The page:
HOUSTON (Reuters) - Exxon Mobil Corp and the United Steelworkers union traded proposals on Tuesday for a labor contract covering Exxon's refinery in Beaumont, Texas, that could be for as long as seven or eight years, union officials said.
That would be roughly double the length of the contract under a tentative national agreement reached last week, which would cover about 30,000 workers for four years.
Exxon had been pushing for a five-year contract for hourly workers at the 344,600 barrel per day (bpd) Beaumont refinery, which is the company's third-largest. Work at the refinery has continued during labor negotiations under an extension of the prior contract.
Sources familiar with Exxon's plans have said the longer agreement was sought, in part, because the company is considering an expansion at the Beaumont refinery that could more than double its size.
Exxon has said its wants to assure stability for the company and its employees.
The four-year industry-wide agreement reached last week by the USW and lead U.S. refinery owner representative Royal Dutch Shell Plc is one year longer than previous contracts; it would end a strike that began on Feb. 1.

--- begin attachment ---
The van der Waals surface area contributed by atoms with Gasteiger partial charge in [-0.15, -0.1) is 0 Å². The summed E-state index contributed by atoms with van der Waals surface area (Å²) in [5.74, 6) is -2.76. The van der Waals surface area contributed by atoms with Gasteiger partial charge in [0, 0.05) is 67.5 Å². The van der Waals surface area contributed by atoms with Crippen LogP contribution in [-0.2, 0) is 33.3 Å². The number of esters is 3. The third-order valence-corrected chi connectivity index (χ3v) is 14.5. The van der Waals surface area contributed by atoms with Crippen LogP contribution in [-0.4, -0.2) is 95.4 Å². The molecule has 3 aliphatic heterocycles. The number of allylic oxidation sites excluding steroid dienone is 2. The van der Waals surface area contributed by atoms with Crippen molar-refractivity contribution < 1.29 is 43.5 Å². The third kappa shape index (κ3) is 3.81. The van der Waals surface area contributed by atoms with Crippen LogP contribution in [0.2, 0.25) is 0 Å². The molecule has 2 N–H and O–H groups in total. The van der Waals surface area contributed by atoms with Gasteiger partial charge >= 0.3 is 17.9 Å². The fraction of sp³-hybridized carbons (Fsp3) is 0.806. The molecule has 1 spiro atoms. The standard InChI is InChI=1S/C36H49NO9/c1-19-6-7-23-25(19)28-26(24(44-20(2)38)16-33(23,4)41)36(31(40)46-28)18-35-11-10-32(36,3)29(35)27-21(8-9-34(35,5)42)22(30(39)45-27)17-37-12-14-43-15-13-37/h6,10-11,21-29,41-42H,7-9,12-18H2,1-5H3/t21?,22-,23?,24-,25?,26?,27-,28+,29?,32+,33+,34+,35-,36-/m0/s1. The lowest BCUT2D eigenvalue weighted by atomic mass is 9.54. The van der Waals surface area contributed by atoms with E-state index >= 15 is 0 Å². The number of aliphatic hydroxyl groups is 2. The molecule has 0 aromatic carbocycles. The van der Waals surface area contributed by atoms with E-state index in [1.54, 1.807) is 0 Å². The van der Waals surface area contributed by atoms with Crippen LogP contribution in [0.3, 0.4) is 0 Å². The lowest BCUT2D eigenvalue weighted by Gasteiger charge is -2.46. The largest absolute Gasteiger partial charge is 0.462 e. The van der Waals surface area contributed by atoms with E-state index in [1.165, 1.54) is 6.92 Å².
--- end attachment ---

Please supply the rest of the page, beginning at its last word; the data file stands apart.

On Tuesday, Exxon offered USW local union 13-243 representing Beaumont refinery workers the current four-year national agreement plus an additional two years.
USW local 13-243 negotiators countered with the current national agreement, often referred to as the pattern agreement, plus the next national agreement, which would amount to a seven- or eight-year contract for workers at the Beaumont refinery.
"It's unprecedented," USW local 13-243's president, Robert Hill, said. "It could be a seven- or eight-year deal."
An Exxon spokesman said the company would like to move to an agreement that is not tied to the pattern bargaining cycle.
"We seek to maintain the competitive position and unique advantages of the Beaumont refinery, which drive our interest in moving to a non-pattern term," Exxon spokesman Todd Spitler said.
At its non-pattern sites, Exxon offers better terms than those in the national pattern agreement, Spitler said.
"We remain hopeful that this process will be successful and result in a mutually acceptable contract."
The union, however, has a different view on company's preference for non-pattern terms. Hill said the goal seems to be to reduce the leverage of USW-represented workers at the Beaumont refinery by moving the contract out of sync with the national pattern.
"They just want to get us off of the pattern date," Hill said.
(Reporting by Erwin Seba; Editing by Leslie Adler)